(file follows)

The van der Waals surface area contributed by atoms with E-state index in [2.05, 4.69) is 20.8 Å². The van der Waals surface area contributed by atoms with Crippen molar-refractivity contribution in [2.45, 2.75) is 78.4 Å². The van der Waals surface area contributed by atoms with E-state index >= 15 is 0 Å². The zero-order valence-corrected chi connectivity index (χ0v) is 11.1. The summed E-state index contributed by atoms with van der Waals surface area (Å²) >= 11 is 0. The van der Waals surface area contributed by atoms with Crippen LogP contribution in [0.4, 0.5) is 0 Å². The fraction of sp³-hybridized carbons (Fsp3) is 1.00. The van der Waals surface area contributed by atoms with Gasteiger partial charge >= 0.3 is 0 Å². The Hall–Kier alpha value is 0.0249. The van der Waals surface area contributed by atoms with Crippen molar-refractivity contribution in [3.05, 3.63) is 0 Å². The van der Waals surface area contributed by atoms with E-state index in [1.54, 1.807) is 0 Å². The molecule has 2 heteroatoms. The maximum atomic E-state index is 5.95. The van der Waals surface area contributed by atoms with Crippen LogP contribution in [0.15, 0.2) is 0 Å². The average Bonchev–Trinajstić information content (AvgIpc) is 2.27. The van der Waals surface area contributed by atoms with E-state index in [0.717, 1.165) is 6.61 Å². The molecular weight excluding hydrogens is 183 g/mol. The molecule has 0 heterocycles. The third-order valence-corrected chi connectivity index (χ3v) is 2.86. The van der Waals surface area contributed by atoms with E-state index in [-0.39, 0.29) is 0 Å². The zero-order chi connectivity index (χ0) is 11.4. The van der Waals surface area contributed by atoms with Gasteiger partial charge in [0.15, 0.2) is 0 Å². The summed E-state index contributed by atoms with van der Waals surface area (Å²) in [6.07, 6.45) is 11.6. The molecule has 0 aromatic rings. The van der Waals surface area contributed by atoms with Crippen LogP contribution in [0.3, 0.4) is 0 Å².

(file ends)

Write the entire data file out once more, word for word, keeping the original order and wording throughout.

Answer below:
The van der Waals surface area contributed by atoms with E-state index in [2.05, 4.69) is 20.8 Å². The van der Waals surface area contributed by atoms with Crippen molar-refractivity contribution in [2.45, 2.75) is 78.4 Å². The van der Waals surface area contributed by atoms with E-state index >= 15 is 0 Å². The zero-order valence-corrected chi connectivity index (χ0v) is 11.1. The summed E-state index contributed by atoms with van der Waals surface area (Å²) >= 11 is 0. The van der Waals surface area contributed by atoms with Crippen LogP contribution in [0.4, 0.5) is 0 Å². The fraction of sp³-hybridized carbons (Fsp3) is 1.00. The van der Waals surface area contributed by atoms with Gasteiger partial charge >= 0.3 is 0 Å². The Hall–Kier alpha value is 0.0249. The van der Waals surface area contributed by atoms with Crippen molar-refractivity contribution in [3.05, 3.63) is 0 Å². The van der Waals surface area contributed by atoms with E-state index in [1.54, 1.807) is 0 Å². The molecule has 2 heteroatoms. The maximum atomic E-state index is 5.95. The van der Waals surface area contributed by atoms with Crippen LogP contribution in [0.15, 0.2) is 0 Å². The average Bonchev–Trinajstić information content (AvgIpc) is 2.27. The van der Waals surface area contributed by atoms with E-state index in [0.717, 1.165) is 6.61 Å². The molecular weight excluding hydrogens is 183 g/mol. The molecule has 0 heterocycles. The third-order valence-corrected chi connectivity index (χ3v) is 2.86. The van der Waals surface area contributed by atoms with E-state index in [-0.39, 0.29) is 0 Å². The zero-order chi connectivity index (χ0) is 11.4. The van der Waals surface area contributed by atoms with Gasteiger partial charge in [0.15, 0.2) is 0 Å². The summed E-state index contributed by atoms with van der Waals surface area (Å²) in [6.07, 6.45) is 11.6. The molecule has 0 aromatic rings. The van der Waals surface area contributed by atoms with Crippen LogP contribution in [0.3, 0.4) is 0 Å².